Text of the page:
An increasing number of US students arrive at universities on stimulants, antidepressants and other psychoactive medications, according to campus mental-health providers.
Use of these drugs among students has risen from 5 per cent to 40 per cent in the past few years. A national survey to determine how many students are on psychoactive medications is under way and is due to report next year.
A University of Pittsburgh study has found that 85 per cent of university counselling-centre directors have seen an increase in the number of students using psychoactive medication.
The Association of University and College Counselling Center Directors reports that nearly two-thirds of students using mental-health services at large colleges are using psychoactive medications.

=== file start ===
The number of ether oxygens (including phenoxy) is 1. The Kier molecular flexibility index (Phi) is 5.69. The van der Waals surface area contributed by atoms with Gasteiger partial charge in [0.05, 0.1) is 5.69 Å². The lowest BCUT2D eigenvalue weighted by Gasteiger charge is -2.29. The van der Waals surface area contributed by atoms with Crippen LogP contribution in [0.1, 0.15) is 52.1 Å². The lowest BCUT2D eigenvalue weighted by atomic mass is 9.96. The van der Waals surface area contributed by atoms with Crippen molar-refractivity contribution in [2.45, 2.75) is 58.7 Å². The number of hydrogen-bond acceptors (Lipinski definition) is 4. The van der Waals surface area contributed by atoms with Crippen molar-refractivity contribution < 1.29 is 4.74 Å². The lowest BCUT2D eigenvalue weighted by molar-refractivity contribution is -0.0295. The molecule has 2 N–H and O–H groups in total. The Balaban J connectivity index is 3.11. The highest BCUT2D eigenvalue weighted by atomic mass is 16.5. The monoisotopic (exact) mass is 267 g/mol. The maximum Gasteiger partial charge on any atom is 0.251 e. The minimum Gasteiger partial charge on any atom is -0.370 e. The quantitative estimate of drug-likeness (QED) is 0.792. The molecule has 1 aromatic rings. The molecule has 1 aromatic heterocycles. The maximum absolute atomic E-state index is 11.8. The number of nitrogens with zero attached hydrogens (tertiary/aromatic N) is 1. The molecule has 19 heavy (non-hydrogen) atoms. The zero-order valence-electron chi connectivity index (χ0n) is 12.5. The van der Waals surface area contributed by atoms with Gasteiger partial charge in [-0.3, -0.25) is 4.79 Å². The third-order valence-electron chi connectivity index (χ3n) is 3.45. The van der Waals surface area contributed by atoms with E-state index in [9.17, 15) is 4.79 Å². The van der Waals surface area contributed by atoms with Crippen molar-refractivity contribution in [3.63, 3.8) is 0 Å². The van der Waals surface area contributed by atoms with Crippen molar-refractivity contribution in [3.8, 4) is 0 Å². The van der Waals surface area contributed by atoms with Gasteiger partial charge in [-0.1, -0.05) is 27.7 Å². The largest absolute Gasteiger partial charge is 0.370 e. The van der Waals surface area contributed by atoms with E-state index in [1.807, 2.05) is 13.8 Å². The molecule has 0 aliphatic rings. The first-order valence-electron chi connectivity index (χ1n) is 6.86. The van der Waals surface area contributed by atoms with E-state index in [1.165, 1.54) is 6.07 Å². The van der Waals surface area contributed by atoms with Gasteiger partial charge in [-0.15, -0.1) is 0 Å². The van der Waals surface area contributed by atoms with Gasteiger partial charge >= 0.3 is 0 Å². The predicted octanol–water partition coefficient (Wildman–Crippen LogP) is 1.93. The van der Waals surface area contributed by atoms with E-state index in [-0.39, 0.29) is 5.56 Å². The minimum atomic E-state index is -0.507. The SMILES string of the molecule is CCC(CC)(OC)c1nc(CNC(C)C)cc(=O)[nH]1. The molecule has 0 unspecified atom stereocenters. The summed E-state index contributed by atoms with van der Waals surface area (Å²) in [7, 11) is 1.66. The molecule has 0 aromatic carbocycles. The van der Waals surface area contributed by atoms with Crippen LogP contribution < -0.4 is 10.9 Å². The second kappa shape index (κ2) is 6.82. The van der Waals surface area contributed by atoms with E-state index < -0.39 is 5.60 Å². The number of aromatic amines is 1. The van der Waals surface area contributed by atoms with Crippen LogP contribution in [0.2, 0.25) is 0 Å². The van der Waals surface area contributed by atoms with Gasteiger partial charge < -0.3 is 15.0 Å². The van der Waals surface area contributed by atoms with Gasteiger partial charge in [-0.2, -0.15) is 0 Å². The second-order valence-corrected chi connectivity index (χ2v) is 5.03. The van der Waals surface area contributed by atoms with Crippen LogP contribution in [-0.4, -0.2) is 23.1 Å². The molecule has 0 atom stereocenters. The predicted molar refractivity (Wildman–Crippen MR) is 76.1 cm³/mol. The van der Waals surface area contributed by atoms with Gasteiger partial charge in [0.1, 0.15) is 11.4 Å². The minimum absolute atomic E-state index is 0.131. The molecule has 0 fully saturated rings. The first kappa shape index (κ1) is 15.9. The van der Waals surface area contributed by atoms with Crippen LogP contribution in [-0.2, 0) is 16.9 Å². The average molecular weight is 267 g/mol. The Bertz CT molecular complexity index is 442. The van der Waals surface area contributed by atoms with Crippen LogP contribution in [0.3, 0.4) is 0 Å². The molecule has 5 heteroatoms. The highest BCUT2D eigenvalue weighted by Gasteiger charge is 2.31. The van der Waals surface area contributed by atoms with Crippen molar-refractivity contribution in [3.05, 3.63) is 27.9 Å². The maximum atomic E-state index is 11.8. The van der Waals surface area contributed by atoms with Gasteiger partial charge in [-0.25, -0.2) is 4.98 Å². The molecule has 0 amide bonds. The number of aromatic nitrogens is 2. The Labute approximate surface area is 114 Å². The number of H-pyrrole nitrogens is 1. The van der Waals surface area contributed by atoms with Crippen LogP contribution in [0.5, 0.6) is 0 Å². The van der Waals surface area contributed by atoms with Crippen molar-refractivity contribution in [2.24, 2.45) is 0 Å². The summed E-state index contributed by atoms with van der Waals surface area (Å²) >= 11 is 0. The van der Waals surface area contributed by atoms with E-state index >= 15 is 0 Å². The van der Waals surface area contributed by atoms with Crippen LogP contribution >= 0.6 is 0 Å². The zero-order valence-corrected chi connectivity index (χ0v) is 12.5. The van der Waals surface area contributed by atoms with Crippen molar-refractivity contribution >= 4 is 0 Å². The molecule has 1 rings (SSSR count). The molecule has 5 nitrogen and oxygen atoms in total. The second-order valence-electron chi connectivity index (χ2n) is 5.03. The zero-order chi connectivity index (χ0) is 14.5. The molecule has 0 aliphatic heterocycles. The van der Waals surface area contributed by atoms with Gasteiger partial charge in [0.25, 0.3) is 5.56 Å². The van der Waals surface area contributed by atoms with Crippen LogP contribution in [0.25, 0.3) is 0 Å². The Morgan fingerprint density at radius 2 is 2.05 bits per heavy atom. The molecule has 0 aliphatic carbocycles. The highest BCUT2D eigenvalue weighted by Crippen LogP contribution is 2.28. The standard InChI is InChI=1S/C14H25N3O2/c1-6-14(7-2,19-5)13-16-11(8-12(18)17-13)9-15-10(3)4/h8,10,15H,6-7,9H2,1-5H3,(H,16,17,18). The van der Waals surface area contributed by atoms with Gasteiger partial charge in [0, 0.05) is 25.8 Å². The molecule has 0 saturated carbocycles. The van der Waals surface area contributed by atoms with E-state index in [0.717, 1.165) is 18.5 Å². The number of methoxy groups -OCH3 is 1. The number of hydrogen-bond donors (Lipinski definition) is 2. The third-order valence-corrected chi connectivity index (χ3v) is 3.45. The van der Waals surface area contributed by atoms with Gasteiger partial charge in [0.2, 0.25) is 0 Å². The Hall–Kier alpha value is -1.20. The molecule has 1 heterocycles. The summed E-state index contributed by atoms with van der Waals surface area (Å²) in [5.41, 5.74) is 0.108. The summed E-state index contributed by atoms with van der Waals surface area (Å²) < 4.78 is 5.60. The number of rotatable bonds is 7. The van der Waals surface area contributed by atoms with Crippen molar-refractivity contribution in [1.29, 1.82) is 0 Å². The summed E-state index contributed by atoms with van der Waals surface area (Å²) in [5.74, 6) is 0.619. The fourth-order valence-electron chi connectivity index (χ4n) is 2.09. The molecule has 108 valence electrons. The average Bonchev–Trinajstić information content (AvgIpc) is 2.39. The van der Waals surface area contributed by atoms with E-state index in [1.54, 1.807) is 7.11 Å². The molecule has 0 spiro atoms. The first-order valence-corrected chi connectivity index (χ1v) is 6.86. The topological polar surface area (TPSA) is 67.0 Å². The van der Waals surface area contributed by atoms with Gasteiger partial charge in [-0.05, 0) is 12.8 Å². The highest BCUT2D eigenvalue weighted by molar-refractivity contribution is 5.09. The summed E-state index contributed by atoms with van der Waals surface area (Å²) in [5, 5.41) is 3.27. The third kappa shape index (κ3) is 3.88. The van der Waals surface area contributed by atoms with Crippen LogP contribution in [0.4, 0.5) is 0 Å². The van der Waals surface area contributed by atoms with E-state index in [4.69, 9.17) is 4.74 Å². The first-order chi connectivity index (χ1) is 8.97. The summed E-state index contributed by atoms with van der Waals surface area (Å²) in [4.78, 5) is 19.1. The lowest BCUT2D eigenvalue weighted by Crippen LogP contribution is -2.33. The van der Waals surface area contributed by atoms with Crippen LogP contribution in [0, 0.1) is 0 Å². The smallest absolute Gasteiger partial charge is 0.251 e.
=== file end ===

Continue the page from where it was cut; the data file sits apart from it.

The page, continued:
Mental-health providers from nine universities, including Harvard, Yale and Dartmouth, met last month to discuss the situation. Several institutions are now requiring mandatory intake interviews for students who arrive on psychoactive medications.
Some college counsellors think doctors are too quick to prescribe drugs, which blunt the emotional highs and lows of adolescence with the effect that students do not learn how to cope on their own. A few of the counsellors now ban drug company salesmen, who have started visiting university health centres en masse.
Counsellors said that students were no longer reluctant to use mental-health services. In fact, students had a broad knowledge of things such as obsessive-compulsive disorder and often diagnose themselves.
Universities are also cracking down on another drug of choice: tobacco. A growing number of universities and colleges have this year started banning smoking.